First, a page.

Residential Research - Prime Global Cities Index
Results for Q1 2016
- The index increased by 3.6% in the year to March 2016
- Vancouver leads the index for the fourth consecutive quarter, prices accelerated 26% in the 12 months to March 2016
- Strong price growth in Sydney and Melbourne mean Australasia is the strongest-performing world region
- Out of 35 cities, London has slipped to 23rd in the annual rankings with prime prices up 0.8% year-on-year
- Hong Kong and Taipei occupy the bottom rankings with luxury prices dipping 6.4% and 7.6% respectively
PRIME PRICES MODERATE BUT VANCOUVER CONTINUES TO BUCK THE TREND
Vancouver leads our rankings for the fourth consecutive quarter with prime prices in the city increasing by 26% in the year to March 2016. A severe lack of supply is creating an upward pressure on prices. There is little evidence that February’s increase in land transfer tax, from 2% to 3%, on all purchases above CAD2m, has dented sale volumes.
Along with Vancouver, three other cities; Shanghai, Sydney and Melbourne also recorded double-digit annual price growth, but the gap between this top tier and the remaining cities has widened.
Record-low interest rates and cheap finance fuelled demand in Shanghai leading to price growth of 20% year-onyear, however, in March the government tightened mortgage lending rules which is likely to result in slower growth in the second quarter.
Australasia proved the world’s hottest world region in the year to March 2016 with prices rising 12% on average; this is despite the introduction of a new fee for foreign buyers.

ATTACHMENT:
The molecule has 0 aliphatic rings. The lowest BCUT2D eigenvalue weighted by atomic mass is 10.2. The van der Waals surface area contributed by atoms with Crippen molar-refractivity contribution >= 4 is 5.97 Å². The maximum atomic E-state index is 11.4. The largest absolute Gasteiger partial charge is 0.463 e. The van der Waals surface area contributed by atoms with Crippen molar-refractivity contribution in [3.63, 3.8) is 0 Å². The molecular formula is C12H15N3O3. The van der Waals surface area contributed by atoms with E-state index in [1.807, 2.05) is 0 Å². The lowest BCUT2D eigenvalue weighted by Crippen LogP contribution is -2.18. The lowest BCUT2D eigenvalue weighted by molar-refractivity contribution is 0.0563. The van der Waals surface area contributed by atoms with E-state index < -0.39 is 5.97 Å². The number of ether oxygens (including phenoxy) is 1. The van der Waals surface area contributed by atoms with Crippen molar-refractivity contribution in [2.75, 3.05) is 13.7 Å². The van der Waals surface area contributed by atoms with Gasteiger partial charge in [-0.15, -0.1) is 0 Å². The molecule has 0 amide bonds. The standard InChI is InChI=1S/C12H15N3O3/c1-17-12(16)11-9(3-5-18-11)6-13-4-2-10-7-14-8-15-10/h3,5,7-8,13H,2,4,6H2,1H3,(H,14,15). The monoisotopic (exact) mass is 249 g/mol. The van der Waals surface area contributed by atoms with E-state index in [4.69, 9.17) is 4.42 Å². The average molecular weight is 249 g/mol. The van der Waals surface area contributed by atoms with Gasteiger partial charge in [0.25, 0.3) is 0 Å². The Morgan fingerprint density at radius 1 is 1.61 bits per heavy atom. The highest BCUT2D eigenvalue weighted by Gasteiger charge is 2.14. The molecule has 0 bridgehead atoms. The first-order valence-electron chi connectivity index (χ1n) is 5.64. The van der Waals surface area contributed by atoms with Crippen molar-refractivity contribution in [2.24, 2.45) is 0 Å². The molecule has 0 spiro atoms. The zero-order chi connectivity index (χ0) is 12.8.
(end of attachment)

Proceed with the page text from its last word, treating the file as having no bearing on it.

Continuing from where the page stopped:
Prime prices across the 35 cities increased on average by 3.6% in the 12 months to March 2016. The index entered a period of steady growth in 2014, consistently recording annual growth of 3-4% in the subsequent seven quarters (figure 1).
No city has recorded a double-digit annual decline in prices since Q2 2015.
New York and Miami, where cash buyers now have to comply with new transparency rules above set price thresholds, continue to record steady price growth.
Prices in prime central London increased by only 0.8% in the year to March, its lowest figure since October 2009, when a 3.2% decline was recorded as the market readjusted following the collapse of Lehman Brothers. The more muted performance is as a result of a series of tax changes and a preceding period of exceptional growth. As of 1 April 2016 buy-to-let investors and second-home buyers pay an extra three percentage points of stamp duty on any UK purchase.
Although prices in Paris dipped 3% in annual terms, prices stabilised over the last quarter as French buyers, having recognised value in their capital’s market, increased their market share.
New regulation in the form of measures to improve transparency, new taxes or fees for foreign buyers are increasing in number. However, the impact on the market of such measures is largely dependent on market fundamentals and where each market is in relation to its property market cycle.
The Knight Frank Prime Global Cities Index enables investors and developers to monitor and compare the performance of prime residential prices across key global cities. Prime property corresponds to the top 5% of the wider housing market in each city. The index is compiled ona quarterly basis using data from Knight Frank’s network of global offices and research teams.
Courtesy: Knight Frank
Liam Bailey - Global Head of Research
+44 20 7861 5133
Kate Everett-Allen - International Residential Research
+44 207 167 2497
+44 20 7861 1182
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